Food isn’t easy to photograph, lettuce wilts, meat changes colour and apples go brown. But with a little preparation, and some food photography tips, get ready to get great photos!
Use small quantities of food this looks better than towering masses of grub. Use simple crockery and cutlery, as this could distract from the food if there is too much going on.
Treat the food like any other still life subject (but be quick!). Food looks best in natural light, therefore window light works best, though you may want to use a reflector, or even fill-flash to increase the amount of light.
The angle you choose is also important to the success of your image. Choose your angle depending on the subject, a flat sliced subject such as a sliced tomato would benefit from from being photographed from above, while a whole orange probably would not look great. Let the shape and texture of the food tell you how to photograph it.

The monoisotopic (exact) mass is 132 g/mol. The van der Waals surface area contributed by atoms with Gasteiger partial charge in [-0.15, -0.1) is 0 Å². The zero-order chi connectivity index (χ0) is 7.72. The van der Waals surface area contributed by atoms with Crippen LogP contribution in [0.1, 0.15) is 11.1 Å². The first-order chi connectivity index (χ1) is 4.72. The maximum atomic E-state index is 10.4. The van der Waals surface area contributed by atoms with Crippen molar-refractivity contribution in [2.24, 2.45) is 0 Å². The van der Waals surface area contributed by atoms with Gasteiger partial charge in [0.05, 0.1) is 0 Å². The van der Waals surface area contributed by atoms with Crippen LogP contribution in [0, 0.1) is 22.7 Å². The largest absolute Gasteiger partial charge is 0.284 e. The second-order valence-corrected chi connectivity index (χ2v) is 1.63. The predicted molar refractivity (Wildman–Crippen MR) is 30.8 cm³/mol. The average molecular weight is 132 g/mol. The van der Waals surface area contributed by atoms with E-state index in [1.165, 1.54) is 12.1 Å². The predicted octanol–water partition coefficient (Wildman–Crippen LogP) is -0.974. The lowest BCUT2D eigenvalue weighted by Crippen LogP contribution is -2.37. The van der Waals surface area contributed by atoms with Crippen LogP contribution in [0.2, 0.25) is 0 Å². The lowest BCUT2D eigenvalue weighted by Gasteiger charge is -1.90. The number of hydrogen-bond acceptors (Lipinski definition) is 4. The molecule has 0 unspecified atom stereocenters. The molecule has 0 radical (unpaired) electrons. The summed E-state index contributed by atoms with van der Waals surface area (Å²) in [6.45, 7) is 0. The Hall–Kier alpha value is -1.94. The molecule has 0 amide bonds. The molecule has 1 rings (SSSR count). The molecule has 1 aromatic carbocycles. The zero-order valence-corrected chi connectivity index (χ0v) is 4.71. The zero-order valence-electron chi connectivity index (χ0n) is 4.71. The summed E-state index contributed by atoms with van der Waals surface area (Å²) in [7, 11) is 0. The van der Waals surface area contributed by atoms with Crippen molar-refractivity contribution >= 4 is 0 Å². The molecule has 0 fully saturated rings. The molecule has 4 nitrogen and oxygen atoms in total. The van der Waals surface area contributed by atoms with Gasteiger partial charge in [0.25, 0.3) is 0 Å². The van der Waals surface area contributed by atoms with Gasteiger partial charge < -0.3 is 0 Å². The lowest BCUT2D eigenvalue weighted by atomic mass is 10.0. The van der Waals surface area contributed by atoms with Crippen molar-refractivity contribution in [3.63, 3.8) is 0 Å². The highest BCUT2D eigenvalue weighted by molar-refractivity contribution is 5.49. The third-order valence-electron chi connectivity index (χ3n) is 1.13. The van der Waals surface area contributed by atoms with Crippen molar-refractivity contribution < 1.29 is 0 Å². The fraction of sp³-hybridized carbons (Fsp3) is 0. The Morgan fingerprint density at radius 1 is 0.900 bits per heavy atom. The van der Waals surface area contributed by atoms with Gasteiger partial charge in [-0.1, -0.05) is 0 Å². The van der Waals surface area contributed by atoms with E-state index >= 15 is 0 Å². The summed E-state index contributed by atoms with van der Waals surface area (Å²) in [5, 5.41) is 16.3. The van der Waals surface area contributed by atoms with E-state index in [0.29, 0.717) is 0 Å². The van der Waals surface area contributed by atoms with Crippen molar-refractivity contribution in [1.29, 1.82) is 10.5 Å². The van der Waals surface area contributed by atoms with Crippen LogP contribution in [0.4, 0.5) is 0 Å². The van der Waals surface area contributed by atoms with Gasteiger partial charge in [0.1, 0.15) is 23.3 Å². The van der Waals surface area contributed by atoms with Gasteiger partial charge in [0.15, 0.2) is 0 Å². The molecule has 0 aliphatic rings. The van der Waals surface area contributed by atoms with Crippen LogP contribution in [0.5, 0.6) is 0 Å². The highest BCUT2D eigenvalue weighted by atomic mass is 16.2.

Let the food Talk
Taking into account the above line, let the food’s shapes and textures tell you whether you need hard or soft lighting, and as said before, the angle.
Use a shallow depth of field, by setting a small f/ number.
You have to be fast, because food melts, collapses, wilts or changes colour. You can set everything up beforehand, and prepare the food, and pop it into the setup as soon as it is ready to avoid collapse/melt/wilt/colour change.
You can use patterned and coloured paper to add interest to the shot. You can even try using
Dig in and Re Shoot
Once you have plenty of photos, dig in and enjoy, and take some more photos once the dish is partially demolished.